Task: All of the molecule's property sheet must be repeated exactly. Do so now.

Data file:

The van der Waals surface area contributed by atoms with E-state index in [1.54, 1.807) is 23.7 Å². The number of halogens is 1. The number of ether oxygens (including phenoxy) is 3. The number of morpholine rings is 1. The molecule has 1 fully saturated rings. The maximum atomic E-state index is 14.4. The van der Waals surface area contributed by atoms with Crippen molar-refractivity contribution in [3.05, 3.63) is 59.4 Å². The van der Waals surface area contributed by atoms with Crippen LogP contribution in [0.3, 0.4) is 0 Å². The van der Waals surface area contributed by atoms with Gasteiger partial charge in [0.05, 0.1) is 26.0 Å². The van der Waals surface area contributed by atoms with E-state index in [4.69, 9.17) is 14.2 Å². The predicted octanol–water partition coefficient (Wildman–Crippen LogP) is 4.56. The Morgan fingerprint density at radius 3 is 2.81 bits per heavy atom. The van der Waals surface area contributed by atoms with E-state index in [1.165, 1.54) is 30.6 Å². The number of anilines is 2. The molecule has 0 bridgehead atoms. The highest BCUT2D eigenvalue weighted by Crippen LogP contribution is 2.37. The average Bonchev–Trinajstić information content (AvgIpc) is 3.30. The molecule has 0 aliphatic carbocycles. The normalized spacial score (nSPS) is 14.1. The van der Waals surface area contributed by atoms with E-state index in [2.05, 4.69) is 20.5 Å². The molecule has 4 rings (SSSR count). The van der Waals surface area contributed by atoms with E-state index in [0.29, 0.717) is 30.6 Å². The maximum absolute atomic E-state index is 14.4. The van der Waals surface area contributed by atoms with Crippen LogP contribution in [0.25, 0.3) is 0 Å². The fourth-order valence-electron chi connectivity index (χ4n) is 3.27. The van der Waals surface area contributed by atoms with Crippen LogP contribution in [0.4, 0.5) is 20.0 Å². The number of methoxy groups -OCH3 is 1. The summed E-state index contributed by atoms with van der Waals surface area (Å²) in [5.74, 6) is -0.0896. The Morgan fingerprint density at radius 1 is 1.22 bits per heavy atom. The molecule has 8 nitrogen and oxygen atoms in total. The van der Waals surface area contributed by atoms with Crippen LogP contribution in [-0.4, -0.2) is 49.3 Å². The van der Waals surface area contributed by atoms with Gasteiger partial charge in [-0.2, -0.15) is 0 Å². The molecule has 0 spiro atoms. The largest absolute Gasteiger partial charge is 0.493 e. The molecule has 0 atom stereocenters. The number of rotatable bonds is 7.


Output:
The van der Waals surface area contributed by atoms with E-state index in [1.54, 1.807) is 23.7 Å². The number of halogens is 1. The number of ether oxygens (including phenoxy) is 3. The number of morpholine rings is 1. The molecule has 1 fully saturated rings. The maximum atomic E-state index is 14.4. The van der Waals surface area contributed by atoms with Crippen molar-refractivity contribution in [3.05, 3.63) is 59.4 Å². The van der Waals surface area contributed by atoms with Crippen LogP contribution in [0.3, 0.4) is 0 Å². The van der Waals surface area contributed by atoms with Gasteiger partial charge in [0.05, 0.1) is 26.0 Å². The van der Waals surface area contributed by atoms with E-state index in [4.69, 9.17) is 14.2 Å². The predicted octanol–water partition coefficient (Wildman–Crippen LogP) is 4.56. The Morgan fingerprint density at radius 3 is 2.81 bits per heavy atom. The van der Waals surface area contributed by atoms with E-state index in [1.165, 1.54) is 30.6 Å². The number of anilines is 2. The molecule has 0 bridgehead atoms. The highest BCUT2D eigenvalue weighted by Crippen LogP contribution is 2.37. The average Bonchev–Trinajstić information content (AvgIpc) is 3.30. The molecule has 0 aliphatic carbocycles. The normalized spacial score (nSPS) is 14.1. The van der Waals surface area contributed by atoms with E-state index in [2.05, 4.69) is 20.5 Å². The molecule has 4 rings (SSSR count). The van der Waals surface area contributed by atoms with E-state index in [0.29, 0.717) is 30.6 Å². The maximum absolute atomic E-state index is 14.4. The van der Waals surface area contributed by atoms with Crippen LogP contribution in [0.25, 0.3) is 0 Å². The fourth-order valence-electron chi connectivity index (χ4n) is 3.27. The van der Waals surface area contributed by atoms with Crippen LogP contribution in [0.4, 0.5) is 20.0 Å². The number of methoxy groups -OCH3 is 1. The summed E-state index contributed by atoms with van der Waals surface area (Å²) in [5.74, 6) is -0.0896. The Morgan fingerprint density at radius 1 is 1.22 bits per heavy atom. The molecule has 8 nitrogen and oxygen atoms in total. The van der Waals surface area contributed by atoms with Crippen LogP contribution in [-0.4, -0.2) is 49.3 Å². The van der Waals surface area contributed by atoms with Gasteiger partial charge in [-0.2, -0.15) is 0 Å². The molecule has 0 spiro atoms. The largest absolute Gasteiger partial charge is 0.493 e. The molecule has 0 atom stereocenters. The number of rotatable bonds is 7.